Andrew C. Skinner, “In Praise of the Resurrection of Jesus Christ: The Culmination of His Saving Work,” in Thou Art the Christ, the Son of the Living God: The Person and Work of Jesus in the New Testament, ed. Eric D. Huntsman, Lincoln H. Blumell, and Tyler J. Griffin (Provo, UT: Religious Studies Center, Brigham Young University; Salt Lake City, UT: Deseret Book, 2018), 26–48.
J. Peter Hansen, “Paul the Apostle: Champion of the Doctrine of the Resurrection,” in Go Ye into All the World: Messages of the New Testament Apostles, ed. Ray L. Huntington, Patty Smith, Thomas A. Wayment, and Jerome M. Perkins (Salt Lake City, UT: Deseret Book, 2002), 13–26.
1.“Questions and Answers, 8 May 1838,” p. 44, The Joseph Smith Papers, online at josephsmithpapers.org.
2.Julie M. Smith notes that “Paul begins [1 Corinthians 15] by saying that he conveyed to the audience ‘first of all’ (15:3) the message of Christ’s death, burial, and resurrection. In this context ‘first of all’ signals the importance (not necessarily the chronology) of this message and so constitutes Paul’s belief in the prime relevance of the resurrection of Jesus Christ.” Julie M. Smith, “The Resurrection,” in New Testament History, Culture, and Society: A Background to the Texts of the New Testament, ed. Lincoln H. Blumell (Provo, UT: Religious Studies Center, Brigham Young University; Salt Lake City, UT: Deseret Book, 2019), 378. For a more thorough analysis of Paul’s preaching of the Resurrection of Jesus, see N. T. Wright and Michael F. Bird, The New Testament in Its World: An Introduction to the History, Literature, and Theology of the First Christians (Grand Rapids, MI: Zondervan Academic; London, UK: Society for Promoting Christian Knowledge, 2019), 296–315; J. Peter Hansen, “Paul the Apostle: Champion of the Doctrine of the Resurrection,” in Go Ye into All the World: Messages of the New Testament Apostles, ed. Ray L. Huntington, Patty Smith, Thomas A. Wayment, and Jerome M. Perkins (Salt Lake City, UT: Deseret Book, 2002), 13–26.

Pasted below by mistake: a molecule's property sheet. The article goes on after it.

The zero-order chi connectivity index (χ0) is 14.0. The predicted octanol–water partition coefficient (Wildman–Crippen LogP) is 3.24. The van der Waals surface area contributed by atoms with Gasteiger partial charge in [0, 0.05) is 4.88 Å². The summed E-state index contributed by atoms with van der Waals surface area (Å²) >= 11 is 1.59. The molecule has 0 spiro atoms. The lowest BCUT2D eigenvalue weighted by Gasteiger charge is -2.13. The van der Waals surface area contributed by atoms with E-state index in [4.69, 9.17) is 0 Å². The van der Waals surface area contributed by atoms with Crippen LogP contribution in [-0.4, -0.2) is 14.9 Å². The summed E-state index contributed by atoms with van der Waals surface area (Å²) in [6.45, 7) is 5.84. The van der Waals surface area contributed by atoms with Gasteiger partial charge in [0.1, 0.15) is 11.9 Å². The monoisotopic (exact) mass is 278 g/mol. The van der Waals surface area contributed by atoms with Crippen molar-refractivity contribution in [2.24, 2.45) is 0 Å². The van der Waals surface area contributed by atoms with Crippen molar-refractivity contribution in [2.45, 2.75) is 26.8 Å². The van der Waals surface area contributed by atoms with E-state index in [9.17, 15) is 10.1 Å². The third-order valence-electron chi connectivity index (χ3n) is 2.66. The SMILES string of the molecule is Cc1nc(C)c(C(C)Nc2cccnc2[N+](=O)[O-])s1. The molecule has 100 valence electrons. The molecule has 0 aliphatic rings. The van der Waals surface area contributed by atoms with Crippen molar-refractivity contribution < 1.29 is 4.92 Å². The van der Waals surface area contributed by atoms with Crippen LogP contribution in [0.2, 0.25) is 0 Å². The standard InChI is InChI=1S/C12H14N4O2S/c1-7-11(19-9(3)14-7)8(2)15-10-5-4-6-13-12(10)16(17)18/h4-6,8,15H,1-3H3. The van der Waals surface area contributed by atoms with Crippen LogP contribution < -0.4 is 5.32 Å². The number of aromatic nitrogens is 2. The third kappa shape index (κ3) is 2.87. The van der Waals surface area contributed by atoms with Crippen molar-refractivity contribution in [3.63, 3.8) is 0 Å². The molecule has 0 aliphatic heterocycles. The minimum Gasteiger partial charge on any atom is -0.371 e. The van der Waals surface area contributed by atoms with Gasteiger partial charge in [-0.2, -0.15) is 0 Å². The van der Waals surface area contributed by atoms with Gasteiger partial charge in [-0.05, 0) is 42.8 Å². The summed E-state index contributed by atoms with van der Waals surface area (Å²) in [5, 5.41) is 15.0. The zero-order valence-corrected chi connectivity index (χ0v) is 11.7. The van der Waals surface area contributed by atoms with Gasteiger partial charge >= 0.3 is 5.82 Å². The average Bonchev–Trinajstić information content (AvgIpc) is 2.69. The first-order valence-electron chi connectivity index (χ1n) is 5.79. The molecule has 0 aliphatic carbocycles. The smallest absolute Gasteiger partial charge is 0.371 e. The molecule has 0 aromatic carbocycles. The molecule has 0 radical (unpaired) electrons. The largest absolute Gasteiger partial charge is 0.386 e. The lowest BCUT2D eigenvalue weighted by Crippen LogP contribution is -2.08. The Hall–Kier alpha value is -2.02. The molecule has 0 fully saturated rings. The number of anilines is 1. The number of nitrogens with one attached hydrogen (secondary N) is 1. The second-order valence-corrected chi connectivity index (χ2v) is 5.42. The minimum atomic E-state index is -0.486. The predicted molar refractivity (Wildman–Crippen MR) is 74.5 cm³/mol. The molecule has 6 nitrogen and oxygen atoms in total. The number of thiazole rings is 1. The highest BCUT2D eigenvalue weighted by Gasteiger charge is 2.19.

3.Wright and Bird, New Testament in Its World, 321. See also N. T. Wright, The Resurrection of the Son of God (Minneapolis, MN: Fortress Press, 2003), 321–326.
4.Wright and Bird, New Testament in Its World, 317.
5.Wright and Bird, New Testament in Its World, 317–318.
6.See Matthew 27:57–60; Mark 15:42–47; Luke 23:50–56; John 19:38–42.
7.Wright and Bird, New Testament in Its World, 318.
8.Wright and Bird, New Testament in Its World, 318, 325. See Justin Martyr, Dialogue with Trypho, 108. See also William Lane Craig, “The Empty Tomb of Jesus,” in Gospel Perspectives: Studies of History and Tradition in the Four Gospels, 6 vols., ed. R. T. France and David Wenham (Eugene, OR: Wipf and Stock, 1981), 2:193–194.
9.For another discussion on the reality of the empty tomb, see Craig, “Empty Tomb of Jesus,” 173–200.
10.See Richard Bauckham, Jesus and the Eyewitnesses: The Gospels as Eyewitness Testimony, 2nd ed. (Grand Rapids, MI: Eerdmans, 2017).
11.Wright and Bird, New Testament in Its World, 317.
12.Wright and Bird, New Testament in Its World, 317. See also Craig, “Empty Tomb of Jesus,” 191–192.